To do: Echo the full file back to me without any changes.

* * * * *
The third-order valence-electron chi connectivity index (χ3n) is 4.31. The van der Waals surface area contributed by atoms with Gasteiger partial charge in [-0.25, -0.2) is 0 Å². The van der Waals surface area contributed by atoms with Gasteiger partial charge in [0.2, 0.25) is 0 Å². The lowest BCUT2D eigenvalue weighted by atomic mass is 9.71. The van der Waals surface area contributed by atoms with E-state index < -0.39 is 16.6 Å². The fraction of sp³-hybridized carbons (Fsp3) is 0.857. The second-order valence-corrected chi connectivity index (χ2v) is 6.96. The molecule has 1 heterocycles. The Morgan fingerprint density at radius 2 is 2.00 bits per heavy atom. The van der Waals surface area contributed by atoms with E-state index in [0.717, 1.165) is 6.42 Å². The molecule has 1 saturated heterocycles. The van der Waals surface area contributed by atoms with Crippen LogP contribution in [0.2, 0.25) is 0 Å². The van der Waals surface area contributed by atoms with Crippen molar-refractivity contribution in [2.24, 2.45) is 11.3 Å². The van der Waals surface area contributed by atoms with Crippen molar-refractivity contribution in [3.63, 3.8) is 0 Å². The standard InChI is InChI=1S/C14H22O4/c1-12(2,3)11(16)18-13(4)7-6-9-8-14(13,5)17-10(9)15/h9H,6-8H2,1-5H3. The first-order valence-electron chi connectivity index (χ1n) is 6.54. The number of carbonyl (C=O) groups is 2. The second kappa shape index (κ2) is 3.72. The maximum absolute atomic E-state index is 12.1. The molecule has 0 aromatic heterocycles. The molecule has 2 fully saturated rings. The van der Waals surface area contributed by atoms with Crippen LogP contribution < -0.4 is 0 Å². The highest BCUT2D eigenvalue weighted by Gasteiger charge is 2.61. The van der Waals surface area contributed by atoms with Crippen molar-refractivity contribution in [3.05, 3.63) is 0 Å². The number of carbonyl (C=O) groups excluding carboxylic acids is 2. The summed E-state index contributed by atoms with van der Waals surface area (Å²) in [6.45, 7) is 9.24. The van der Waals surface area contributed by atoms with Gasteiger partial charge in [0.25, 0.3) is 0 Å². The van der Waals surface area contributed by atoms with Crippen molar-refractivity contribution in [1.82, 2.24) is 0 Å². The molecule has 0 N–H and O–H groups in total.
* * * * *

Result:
The third-order valence-electron chi connectivity index (χ3n) is 4.31. The van der Waals surface area contributed by atoms with Gasteiger partial charge in [-0.25, -0.2) is 0 Å². The van der Waals surface area contributed by atoms with Gasteiger partial charge in [0.2, 0.25) is 0 Å². The lowest BCUT2D eigenvalue weighted by atomic mass is 9.71. The van der Waals surface area contributed by atoms with E-state index < -0.39 is 16.6 Å². The fraction of sp³-hybridized carbons (Fsp3) is 0.857. The second-order valence-corrected chi connectivity index (χ2v) is 6.96. The molecule has 1 heterocycles. The Morgan fingerprint density at radius 2 is 2.00 bits per heavy atom. The van der Waals surface area contributed by atoms with E-state index in [0.717, 1.165) is 6.42 Å². The molecule has 1 saturated heterocycles. The van der Waals surface area contributed by atoms with Crippen LogP contribution in [0.2, 0.25) is 0 Å². The van der Waals surface area contributed by atoms with Crippen molar-refractivity contribution in [2.24, 2.45) is 11.3 Å². The van der Waals surface area contributed by atoms with Crippen molar-refractivity contribution in [3.63, 3.8) is 0 Å². The standard InChI is InChI=1S/C14H22O4/c1-12(2,3)11(16)18-13(4)7-6-9-8-14(13,5)17-10(9)15/h9H,6-8H2,1-5H3. The first-order valence-electron chi connectivity index (χ1n) is 6.54. The number of carbonyl (C=O) groups is 2. The second kappa shape index (κ2) is 3.72. The maximum absolute atomic E-state index is 12.1. The molecule has 0 aromatic heterocycles. The molecule has 2 fully saturated rings. The van der Waals surface area contributed by atoms with Crippen LogP contribution < -0.4 is 0 Å². The highest BCUT2D eigenvalue weighted by Gasteiger charge is 2.61. The van der Waals surface area contributed by atoms with Crippen molar-refractivity contribution in [3.05, 3.63) is 0 Å². The number of carbonyl (C=O) groups excluding carboxylic acids is 2. The summed E-state index contributed by atoms with van der Waals surface area (Å²) in [6.45, 7) is 9.24. The van der Waals surface area contributed by atoms with Gasteiger partial charge in [0.25, 0.3) is 0 Å². The van der Waals surface area contributed by atoms with Crippen molar-refractivity contribution in [1.82, 2.24) is 0 Å². The molecule has 0 N–H and O–H groups in total.